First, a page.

Suppliers of cellulose have made efforts to extract cellulose from a wide range of plants, including oat and soybean hulls, corn stalks and even hemp. But the cheapest is wood from trees. Their argument is that while wood pulp gives you nothing in terms of food, it also doesn’t harm. After all, we take syrup from trees. So why should cellulose be any different?

The answer is that this is not a process that grinds wood into pulp like flour from wheat. This is how it is made: Cellulose comes in different forms. There is powdered cellulose. Microcrystalline cellulose is listed on food labels as MCC or as cellulose gel. Carboxymethyl cellulose, or cellulose gum, is another form. All three differ in the amount of water they capture to give each food a different texture. 

Powdered cellulose is made by cooking raw wood pieces in various chemicals to separate the cellulose. Modified versions go through extra processing, breaking down the pieces in acetic acid. This is not the cellulose you get from eating broccoli and beans. This is a chemically created cellulose made in a laboratory. You cannot make it in the kitchen.

Cellulose, which is a plant fibre, is not digestible by human beings as they do not have the necessary enzymes, so it simply adds bulk to food. But cellulose brings nothing in terms of any nutrition to the body. It is disturbingly unnatural to have useless wood pulp in your food. You get zero value for money. Basically, manufacturers are just replacing food with cheap dust. If it is not absorbed by the body, why eat it? Is the point of eating to nourish the body? Would you eat a paper bag if you were starving?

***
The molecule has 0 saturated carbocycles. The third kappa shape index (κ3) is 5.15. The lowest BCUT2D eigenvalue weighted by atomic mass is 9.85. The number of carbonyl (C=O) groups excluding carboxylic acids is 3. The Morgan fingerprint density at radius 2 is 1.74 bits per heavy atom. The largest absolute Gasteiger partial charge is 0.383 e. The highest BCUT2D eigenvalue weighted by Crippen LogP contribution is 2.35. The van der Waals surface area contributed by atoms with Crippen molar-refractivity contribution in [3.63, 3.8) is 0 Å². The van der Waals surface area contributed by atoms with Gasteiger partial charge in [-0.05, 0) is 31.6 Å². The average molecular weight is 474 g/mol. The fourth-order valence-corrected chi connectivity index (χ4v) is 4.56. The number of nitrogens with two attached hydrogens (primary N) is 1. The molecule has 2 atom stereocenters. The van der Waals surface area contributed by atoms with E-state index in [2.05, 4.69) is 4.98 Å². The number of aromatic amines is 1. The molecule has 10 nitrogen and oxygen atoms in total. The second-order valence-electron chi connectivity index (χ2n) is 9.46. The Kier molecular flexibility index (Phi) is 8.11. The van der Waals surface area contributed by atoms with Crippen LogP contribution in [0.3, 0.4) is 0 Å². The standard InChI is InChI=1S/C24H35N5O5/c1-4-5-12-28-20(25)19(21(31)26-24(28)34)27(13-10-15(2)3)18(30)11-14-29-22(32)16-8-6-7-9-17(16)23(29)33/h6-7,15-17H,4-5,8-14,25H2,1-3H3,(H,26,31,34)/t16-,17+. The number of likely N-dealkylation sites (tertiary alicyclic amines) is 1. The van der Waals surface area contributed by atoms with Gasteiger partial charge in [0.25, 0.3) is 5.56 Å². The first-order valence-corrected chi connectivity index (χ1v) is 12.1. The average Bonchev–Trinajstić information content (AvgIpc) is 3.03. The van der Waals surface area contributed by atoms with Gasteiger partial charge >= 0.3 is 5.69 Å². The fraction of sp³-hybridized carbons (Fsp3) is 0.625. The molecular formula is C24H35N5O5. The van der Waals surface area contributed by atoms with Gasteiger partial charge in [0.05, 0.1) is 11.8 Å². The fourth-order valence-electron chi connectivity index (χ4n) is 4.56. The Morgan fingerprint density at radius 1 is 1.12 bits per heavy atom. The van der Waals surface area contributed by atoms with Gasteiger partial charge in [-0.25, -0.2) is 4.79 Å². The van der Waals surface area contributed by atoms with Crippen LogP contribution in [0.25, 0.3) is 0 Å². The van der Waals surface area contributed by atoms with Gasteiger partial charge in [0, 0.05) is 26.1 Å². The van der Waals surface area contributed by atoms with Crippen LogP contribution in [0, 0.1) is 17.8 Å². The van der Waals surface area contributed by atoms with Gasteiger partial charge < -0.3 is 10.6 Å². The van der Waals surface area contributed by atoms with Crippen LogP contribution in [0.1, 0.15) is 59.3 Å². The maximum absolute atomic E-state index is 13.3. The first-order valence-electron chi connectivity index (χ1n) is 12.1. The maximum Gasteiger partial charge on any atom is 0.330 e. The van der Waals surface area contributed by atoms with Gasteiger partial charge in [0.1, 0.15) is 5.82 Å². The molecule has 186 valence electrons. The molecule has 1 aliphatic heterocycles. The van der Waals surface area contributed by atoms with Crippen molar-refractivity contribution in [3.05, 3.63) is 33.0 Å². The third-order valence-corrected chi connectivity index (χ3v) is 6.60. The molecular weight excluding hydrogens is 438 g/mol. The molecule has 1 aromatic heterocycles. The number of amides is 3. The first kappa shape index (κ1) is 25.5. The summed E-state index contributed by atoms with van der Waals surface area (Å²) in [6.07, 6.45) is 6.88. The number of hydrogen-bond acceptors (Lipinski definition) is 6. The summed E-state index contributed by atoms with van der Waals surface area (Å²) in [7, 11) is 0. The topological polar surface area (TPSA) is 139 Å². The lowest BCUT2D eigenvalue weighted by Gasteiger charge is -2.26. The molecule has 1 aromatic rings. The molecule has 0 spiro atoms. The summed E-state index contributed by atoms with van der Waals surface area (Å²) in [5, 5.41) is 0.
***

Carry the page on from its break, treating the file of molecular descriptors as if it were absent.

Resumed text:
Yes, cellulose is found in plant matter. But here you are not eating a whole plant. You are extracting one chemical from it and adding it to animal products like milk, cheese and meat. This has unforeseen consequences. For instance, it has been found that nitrates, which are also found normally in plants, when extracted and put into meats combine with amino acids to create carcinogens. Fructose can be found in small doses in every fruit. But if you isolate the fructose and add it in high concentration to soft drinks, you have a recipe for disaster. The deadly nightshade family includes potatoes, tomatoes and peppers. No problem. But if one were to extract the alkaloid in them and put it into other foods, they become lethal.

Don’t buy shredded cheese like parmesan. Buy whole food. When you take the fat out of traditionally fatty foods, then you are going to have to replace it with junk. Cellulose gum is in so many pre-packaged foods and it will not disappear till you protest by not buying the product.

These are some companies using cellulose in their processed dairy and meat products: McDonald&’s (from sandwiches to smoothies and everything in between), Kraft Foods, Nestle, meat processor Tyson Foods, Kelloggs, KFC, Yum, Oreo, Pepsi, Pizza Hut, Sara Lee, Sonic, Taco Bell, Weight Watcher&’s International, Wendy&’s, Dole Food Fiber One, Pillsbury, Betty Crocker, Duncan Hines Cake Mixes, Jimmy Dean, Jack in the Box… I am sure Indian companies are using it as well.

By the way, cellulose is not the only problem in packaged shredded cheese. A pesticide called natamycin is also thrown in as an anti-fungal ingredient.